Sugar and cancer may have a connection, according to a new study conducted by The University of Texas MD Anderson Cancer Center
, which found that the amount of sweets in the normal Western diet could increase the risk of breast cancer and metastasis to the lungs.
In a statement released Thursday by the university
, the study authors said their findings showed sugar's effect on an "enzymatic signaling pathway" called 12-LOX, or 12-lipoxygenase.
"We found that sucrose intake in mice comparable to levels of Western diets led to increased tumor growth and metastasis, when compared to a non-sugar starch diet," Dr. Peiying Yang, study coauthor, said.
Lorenzo Cohen, another of the study's coauthors, said in the university's statement that the research examined how dietary sugar intake impacted mammary gland tumor development in mouse models.
"We determined that it was specifically fructose, in table sugar and high-fructose corn syrup, ubiquitous within our food system, which was responsible for facilitating lung metastasis and 12-HETE production in breast tumors," Cohen said.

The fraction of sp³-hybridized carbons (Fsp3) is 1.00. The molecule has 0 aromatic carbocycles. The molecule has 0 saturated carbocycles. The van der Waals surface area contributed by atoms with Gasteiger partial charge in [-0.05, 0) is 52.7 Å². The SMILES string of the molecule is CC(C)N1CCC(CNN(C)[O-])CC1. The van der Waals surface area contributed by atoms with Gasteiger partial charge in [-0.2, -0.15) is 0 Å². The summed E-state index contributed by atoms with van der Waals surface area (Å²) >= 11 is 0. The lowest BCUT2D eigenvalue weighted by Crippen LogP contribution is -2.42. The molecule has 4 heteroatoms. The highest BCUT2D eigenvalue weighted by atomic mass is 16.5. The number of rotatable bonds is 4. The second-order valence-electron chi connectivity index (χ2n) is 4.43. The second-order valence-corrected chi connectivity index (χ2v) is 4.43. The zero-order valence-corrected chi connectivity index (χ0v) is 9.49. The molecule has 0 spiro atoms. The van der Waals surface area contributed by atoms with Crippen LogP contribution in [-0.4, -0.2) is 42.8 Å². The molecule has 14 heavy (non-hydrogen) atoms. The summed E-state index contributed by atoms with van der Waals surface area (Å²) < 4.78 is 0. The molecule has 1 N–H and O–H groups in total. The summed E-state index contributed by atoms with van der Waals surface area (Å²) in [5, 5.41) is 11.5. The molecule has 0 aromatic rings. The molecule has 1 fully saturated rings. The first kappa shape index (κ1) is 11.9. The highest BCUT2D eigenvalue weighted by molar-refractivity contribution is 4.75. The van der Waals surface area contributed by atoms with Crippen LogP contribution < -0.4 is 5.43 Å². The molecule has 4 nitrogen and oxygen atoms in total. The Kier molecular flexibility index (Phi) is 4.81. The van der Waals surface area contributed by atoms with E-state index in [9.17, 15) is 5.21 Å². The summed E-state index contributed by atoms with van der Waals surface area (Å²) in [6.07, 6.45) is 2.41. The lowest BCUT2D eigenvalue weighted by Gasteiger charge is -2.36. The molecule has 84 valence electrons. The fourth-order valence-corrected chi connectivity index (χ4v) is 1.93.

The Houston Chronicle reported that researchers fed mice
bred to have a high risk of breast cancer one of four diets. Scientists found that, after six months, more than half of mice on diets with sugar levels comparable to that of the average Western diet had developed breast tumors.
Less than a third of the mice on a starch-based diet developed the breast tumors, according to the Chronicle. Researchers found that mice that were fed a diet high in two forms of sugar, sucrose or fructose, also had a higher risk of the cancer spreading to their lungs.
"Prior research has examined the role of sugar, especially glucose, and energy-based metabolic pathways in cancer development," Yang told the Houston Chronicle. "However, the inflammatory cascade may be an alternative route of studying sugar-driven carcinogenesis that warrants further study."
The study appears to support past findings that showed pancreatic tumors also spiked on fructose, according to NBC News.
"It seems that fructose is driving this inflammatory process more than glucose," Cohen said told the news site. "It seems from these series of experiments that it really fructose that within the sucrose that is the driver of the tumorigenic process."
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